really threw off the tension & rhythm - what little there was - built
up so far).
Then the "plot" took off like a BOOH. Lots of choppy editing, screaming Feds, blood blood & more blood. But no logic or common sense. Games about what side Spader's character is on but not enough substance or character development for anything to make much sense or to care about. To say nothing of the cartoon acting.
Spader does reptilian very well & I'm glad he's working but for the sake of his sanity & his soul I think the man should hie himself to the UK where they appreciate talent like his & find himself a decent series.
One measly star.
I remember this series both on radio & TV as very superior fare full of
existentialist romantic atmosphere. Morton Fine & David Friedkin were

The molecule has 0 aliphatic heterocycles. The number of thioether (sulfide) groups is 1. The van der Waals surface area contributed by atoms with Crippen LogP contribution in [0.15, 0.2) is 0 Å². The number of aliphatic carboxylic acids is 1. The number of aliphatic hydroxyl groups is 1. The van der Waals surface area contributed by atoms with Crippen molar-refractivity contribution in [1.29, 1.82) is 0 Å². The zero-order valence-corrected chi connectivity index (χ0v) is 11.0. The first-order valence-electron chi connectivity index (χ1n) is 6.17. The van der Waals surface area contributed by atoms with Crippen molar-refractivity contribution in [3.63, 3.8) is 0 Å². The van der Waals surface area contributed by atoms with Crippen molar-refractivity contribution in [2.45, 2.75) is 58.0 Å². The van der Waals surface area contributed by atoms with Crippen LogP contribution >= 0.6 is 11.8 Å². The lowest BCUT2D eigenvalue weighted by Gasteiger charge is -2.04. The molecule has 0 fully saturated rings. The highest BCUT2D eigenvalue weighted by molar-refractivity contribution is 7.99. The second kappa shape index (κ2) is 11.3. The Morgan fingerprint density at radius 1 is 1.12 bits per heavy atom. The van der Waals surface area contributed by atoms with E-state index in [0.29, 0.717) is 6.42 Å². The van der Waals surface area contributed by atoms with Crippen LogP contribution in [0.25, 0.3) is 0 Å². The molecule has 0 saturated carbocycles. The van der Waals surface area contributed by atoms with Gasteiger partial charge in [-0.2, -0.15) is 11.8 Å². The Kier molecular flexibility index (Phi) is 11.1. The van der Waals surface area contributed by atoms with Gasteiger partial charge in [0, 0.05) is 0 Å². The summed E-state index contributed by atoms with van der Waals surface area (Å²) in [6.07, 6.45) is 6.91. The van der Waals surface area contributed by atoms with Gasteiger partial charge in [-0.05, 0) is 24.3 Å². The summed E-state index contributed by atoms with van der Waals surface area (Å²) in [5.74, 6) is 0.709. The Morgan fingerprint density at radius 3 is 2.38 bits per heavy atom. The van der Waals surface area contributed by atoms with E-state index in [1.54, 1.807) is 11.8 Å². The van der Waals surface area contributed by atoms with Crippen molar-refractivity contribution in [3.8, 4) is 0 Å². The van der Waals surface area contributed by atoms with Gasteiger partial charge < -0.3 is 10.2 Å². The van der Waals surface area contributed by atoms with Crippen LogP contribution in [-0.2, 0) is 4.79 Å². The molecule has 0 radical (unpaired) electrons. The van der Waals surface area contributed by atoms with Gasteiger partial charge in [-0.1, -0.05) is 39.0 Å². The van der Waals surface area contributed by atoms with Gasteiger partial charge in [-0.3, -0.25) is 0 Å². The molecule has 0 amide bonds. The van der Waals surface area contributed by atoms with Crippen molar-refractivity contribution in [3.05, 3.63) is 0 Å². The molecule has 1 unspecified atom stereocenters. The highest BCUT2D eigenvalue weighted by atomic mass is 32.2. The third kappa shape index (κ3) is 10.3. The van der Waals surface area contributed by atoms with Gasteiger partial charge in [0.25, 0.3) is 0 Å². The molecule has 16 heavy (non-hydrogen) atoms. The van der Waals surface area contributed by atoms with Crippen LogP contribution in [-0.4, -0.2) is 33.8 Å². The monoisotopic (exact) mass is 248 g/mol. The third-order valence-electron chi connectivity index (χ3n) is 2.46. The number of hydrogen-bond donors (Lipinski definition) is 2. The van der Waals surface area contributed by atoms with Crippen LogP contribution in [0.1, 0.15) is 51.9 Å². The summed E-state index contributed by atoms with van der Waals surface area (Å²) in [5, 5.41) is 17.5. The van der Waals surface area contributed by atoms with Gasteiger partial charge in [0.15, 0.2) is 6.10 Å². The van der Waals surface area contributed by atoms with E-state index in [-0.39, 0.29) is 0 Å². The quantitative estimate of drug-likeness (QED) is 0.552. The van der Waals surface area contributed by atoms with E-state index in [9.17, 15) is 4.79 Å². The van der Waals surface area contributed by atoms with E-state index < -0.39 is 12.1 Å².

responsible for a lot of excellent radio programs including Broadway is
My Beat (with lieutenant Danny Clover) & I Spy. Other shows the 2
created or worked on on TV included The Pawnbroker (which won the
Writers Guild of America Award for Best Written American Drama in
1965), The Nativity, The Greek Tycoon, I Spy, The Next Man, The Most
Deadly Game,& several television Westerns including The Rifleman, The
Big Valley, Maverick.
A friend in the business once told me many years ago that Bold Venture scripts were all written in blank verse. I don't know if he was pulling my leg but they sure sounded that way.